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Seeing Review Stars? Do They Attract Clicks?

July 23rd, 2013

Google just rolled out a bright yellow five star system of showing review ratings. We wondered how they pulled clicks from the other elements of Google’s interface when someone searched for attorney services.

My Prediction:

My initial prediction was that the star results with the Author Rich Snippets would detract from the #1 ranking and end up with more clicks altogether.

So, we performed a test to get some insight on this new product, and how it performs.


We performed 3 different click tests to get to know the effect of these review stars in three similar, yet very different result interfaces.

Each image that we presented to a user was prompted by the very same question:

You are searching for a personal injury lawyer. Where do you click?

Each image was supposed to have 100 users interact with the presented image after being prompted, but usabilityhub recently changed their whole suite (for the worse in my opinion—their heat maps showing click distribution is much less effective at showing click distribution), and there were actually 140 clicks recorded on each image. The click distribution varies depending on the layout as you can see:


Image shown:


Local Pop-up Image Shown


Where they Clicked:


The new click distribution is a bit harder to read, but you can see that the users in this experiment did not gravitate towards the stars as shown in the click distribution graph below. Keep in mind that the screenshot used did not show the typical map results in the upper right hand corner.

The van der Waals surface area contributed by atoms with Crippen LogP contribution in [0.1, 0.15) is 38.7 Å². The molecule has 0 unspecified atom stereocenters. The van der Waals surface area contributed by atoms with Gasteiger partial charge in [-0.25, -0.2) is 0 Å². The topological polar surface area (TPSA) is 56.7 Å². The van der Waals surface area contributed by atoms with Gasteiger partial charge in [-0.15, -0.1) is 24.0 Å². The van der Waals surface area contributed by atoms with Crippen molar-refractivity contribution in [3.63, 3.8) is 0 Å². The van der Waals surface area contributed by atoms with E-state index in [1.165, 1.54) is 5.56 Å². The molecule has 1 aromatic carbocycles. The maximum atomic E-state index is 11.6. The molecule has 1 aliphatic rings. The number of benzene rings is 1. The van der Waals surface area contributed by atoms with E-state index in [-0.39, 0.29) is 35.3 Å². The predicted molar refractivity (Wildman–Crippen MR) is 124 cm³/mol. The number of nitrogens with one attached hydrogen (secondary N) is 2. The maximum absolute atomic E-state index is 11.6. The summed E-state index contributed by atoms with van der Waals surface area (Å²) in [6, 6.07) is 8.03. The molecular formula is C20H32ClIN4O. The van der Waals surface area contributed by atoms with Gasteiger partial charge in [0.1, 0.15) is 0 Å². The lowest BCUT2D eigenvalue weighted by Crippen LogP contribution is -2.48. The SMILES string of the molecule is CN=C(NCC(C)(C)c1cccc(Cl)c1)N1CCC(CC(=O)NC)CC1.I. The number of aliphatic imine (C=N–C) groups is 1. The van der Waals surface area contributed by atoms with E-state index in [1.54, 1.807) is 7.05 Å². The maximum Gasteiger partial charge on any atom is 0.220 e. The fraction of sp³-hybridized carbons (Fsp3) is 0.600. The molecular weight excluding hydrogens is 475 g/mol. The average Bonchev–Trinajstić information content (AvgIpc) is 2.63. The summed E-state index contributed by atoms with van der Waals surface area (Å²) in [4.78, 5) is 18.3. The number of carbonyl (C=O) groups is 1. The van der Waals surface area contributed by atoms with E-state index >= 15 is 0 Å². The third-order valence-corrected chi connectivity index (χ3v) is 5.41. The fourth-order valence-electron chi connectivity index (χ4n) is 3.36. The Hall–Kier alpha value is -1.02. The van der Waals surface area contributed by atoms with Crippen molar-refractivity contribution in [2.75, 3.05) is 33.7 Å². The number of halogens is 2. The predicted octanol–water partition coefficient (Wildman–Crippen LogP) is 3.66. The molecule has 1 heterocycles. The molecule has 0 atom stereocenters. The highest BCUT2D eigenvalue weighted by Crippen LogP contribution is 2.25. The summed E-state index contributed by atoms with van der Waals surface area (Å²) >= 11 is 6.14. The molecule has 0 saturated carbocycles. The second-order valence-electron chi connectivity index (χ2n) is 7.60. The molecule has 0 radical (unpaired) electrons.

Local Pop-up Click Distribution


Click Distribution:


Local Pop-up Click Pie Chart

Click numbers for Pop-up


Image Shown:


Local Results Review Stars in E


Where they Clicked:


Clicks With Review Stars in E Local


Click Distribution:


Click Distribution Pie Chart

E Local w/stars



Image Shown:


Above the Fold Stars at Bottom


Where they Clicked:


Above Fold Stars on Bottom


Click Distribution:


Above Fold Click Distribution

Above Fold With Review Stars





There are a number of interesting conclusions to make from this data. There is confirmation that local results steal from organic results, and that review stars do have an effect—although it is arguably much less important than authorship photos. This data, however, is another example of how the #1 spot is not necessarily where you need to be anymore. Simply having the best looking listing with authorship + review stars can make a big difference as long as you show up above the fold on the user’s screen.


About the Author

Casey Meraz

Casey is the founder and president of Ethical SEO Consulting in Denver, CO. Casey's specialties are in organic search engine optimization and local SEO. Join +Casey on Google+.

  • http://www.SmallBusinessOnlineCoach.com matthew hunt

    Nice study! I would’ve guessed this. So the name of the game is author markup + local reviews + being above the fold equals more traffic or higher CTR.

    Always nice to see confirmation to what all us local SEO’ers have been preaching forever to be true.

  • http://www.touchpointdigitalmarketing.com/local-seo.html Touch Point Digital

    Interesting study, Casey. Looks like to really get some attention in the SERPs, you should mark up your page with both authorship and review schemas. Just that little “dressing up” to your listing can make a big difference in clicks. Thanks for investigating this. –David

  • http://www.koozai.com/author/andy-williams/ Andy Williams

    Really interesting.

    It’s all about standing out more than just gaining star reviews. A combination of everything simply gives the impression of authority regardless of whether this is the case. Human nature suggests that you are bound to click on a listing that “has it all” over a basic link listing.

    Really enjoyed this post.

  • http://www.anwalt-kg.de Andre Kraus

    very interesting study and good tips, just found that article, thank you, Andre

  • http://kanzlei-tholl.de Dirk Tholl

    Very interesting study! Here in Germany we can´t have both, authorship photos and stars. After reading your study, I will focus on Google authorship photo more than the stars. Thank you Dirk